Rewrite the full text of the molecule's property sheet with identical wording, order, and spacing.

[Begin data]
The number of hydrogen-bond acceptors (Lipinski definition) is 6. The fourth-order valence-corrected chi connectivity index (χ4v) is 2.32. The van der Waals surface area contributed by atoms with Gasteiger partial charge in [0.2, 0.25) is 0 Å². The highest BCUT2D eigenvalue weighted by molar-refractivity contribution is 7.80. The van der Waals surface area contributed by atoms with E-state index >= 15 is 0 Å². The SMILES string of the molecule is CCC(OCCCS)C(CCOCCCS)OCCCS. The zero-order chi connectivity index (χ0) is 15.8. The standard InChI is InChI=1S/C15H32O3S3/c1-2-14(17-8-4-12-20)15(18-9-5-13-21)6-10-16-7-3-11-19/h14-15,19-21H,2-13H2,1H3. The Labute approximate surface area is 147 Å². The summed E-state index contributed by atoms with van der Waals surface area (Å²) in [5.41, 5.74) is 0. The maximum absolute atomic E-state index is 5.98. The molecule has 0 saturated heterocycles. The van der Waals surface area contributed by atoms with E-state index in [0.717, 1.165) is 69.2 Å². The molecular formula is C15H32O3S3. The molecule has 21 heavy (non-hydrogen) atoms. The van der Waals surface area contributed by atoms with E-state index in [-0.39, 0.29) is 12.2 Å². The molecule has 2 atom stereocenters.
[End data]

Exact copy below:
The number of hydrogen-bond acceptors (Lipinski definition) is 6. The fourth-order valence-corrected chi connectivity index (χ4v) is 2.32. The van der Waals surface area contributed by atoms with Gasteiger partial charge in [0.2, 0.25) is 0 Å². The highest BCUT2D eigenvalue weighted by molar-refractivity contribution is 7.80. The van der Waals surface area contributed by atoms with E-state index >= 15 is 0 Å². The SMILES string of the molecule is CCC(OCCCS)C(CCOCCCS)OCCCS. The zero-order chi connectivity index (χ0) is 15.8. The standard InChI is InChI=1S/C15H32O3S3/c1-2-14(17-8-4-12-20)15(18-9-5-13-21)6-10-16-7-3-11-19/h14-15,19-21H,2-13H2,1H3. The Labute approximate surface area is 147 Å². The summed E-state index contributed by atoms with van der Waals surface area (Å²) in [5.41, 5.74) is 0. The maximum absolute atomic E-state index is 5.98. The molecule has 0 saturated heterocycles. The van der Waals surface area contributed by atoms with E-state index in [0.717, 1.165) is 69.2 Å². The molecular formula is C15H32O3S3. The molecule has 21 heavy (non-hydrogen) atoms. The van der Waals surface area contributed by atoms with E-state index in [-0.39, 0.29) is 12.2 Å². The molecule has 2 atom stereocenters.